Abdullahi M., Nasir M. A. and Singh S. K.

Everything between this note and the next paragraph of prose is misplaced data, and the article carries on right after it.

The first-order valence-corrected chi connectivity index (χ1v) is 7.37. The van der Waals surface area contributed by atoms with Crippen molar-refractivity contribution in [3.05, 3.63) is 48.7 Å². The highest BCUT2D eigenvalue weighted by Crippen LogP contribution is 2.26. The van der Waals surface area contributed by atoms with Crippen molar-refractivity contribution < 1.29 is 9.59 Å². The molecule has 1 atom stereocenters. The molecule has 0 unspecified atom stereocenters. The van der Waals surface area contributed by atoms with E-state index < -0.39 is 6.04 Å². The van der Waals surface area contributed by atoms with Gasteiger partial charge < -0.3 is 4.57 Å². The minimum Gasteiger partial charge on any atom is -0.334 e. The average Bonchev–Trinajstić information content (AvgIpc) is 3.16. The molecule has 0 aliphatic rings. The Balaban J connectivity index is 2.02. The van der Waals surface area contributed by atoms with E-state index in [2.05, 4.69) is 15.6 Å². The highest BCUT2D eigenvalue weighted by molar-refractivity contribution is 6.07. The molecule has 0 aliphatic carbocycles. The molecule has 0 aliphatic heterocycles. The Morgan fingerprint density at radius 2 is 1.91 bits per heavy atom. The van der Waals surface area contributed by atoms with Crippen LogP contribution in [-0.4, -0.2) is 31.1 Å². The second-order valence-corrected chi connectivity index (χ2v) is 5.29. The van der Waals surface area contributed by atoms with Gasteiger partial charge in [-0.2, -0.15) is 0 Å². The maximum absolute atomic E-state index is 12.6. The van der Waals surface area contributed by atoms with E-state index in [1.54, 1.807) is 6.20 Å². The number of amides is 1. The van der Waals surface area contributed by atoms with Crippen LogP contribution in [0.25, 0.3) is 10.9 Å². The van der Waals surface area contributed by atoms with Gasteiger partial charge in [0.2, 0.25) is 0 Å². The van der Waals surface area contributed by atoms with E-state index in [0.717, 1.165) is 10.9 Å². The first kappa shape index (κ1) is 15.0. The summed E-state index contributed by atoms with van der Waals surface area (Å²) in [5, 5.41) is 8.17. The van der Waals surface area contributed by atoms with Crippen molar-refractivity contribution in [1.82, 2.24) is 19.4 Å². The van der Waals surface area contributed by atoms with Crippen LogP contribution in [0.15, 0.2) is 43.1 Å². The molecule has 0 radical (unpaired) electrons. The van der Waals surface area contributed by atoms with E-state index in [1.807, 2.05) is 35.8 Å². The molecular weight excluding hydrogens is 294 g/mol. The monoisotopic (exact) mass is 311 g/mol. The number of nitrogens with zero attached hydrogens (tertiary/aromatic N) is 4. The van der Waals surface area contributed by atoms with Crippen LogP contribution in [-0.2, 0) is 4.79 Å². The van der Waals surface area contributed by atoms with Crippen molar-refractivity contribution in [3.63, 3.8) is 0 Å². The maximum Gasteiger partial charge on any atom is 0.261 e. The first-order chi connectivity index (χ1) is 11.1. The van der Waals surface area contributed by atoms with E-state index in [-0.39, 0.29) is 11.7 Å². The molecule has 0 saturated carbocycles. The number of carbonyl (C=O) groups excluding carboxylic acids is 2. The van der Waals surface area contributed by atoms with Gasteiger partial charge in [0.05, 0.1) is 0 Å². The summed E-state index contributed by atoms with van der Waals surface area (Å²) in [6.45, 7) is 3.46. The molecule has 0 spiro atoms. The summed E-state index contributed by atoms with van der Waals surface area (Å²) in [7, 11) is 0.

Solar radiation which is the electromagnetic energy from the Sun(both total and in various wavelengths) varies at different time scales from seconds to decades or centuries— as a consequence of solar activity. The energy received from the Sun is one of the natural driving forces of the Earth’s atmosphere and since this energy is not constant because of the changing of day and night times, it has been argued that there must be some non-zero climate responsible for it. This response must be fully specified in order to improve our understanding of the climate system and the impact of anthropogenic activities on it. However, despite all the efforts, if and how subtle variations of solar radiation affect climate and weather still remains an unsolved puzzle. One key element that is very often taken as evidence of a response is the similarity of periodicities between several solar activity indices and different meteorological parameters. The coefficients ‘a’ and ‘b’ were calculated from equations (6) and (7) to 0.33 and 0.46 respectively. Equation (8) was used in calculating the clearness index for Yola (9.140N of latitude) which appeared to show the clearness of the sky of Yola from February to July and October to December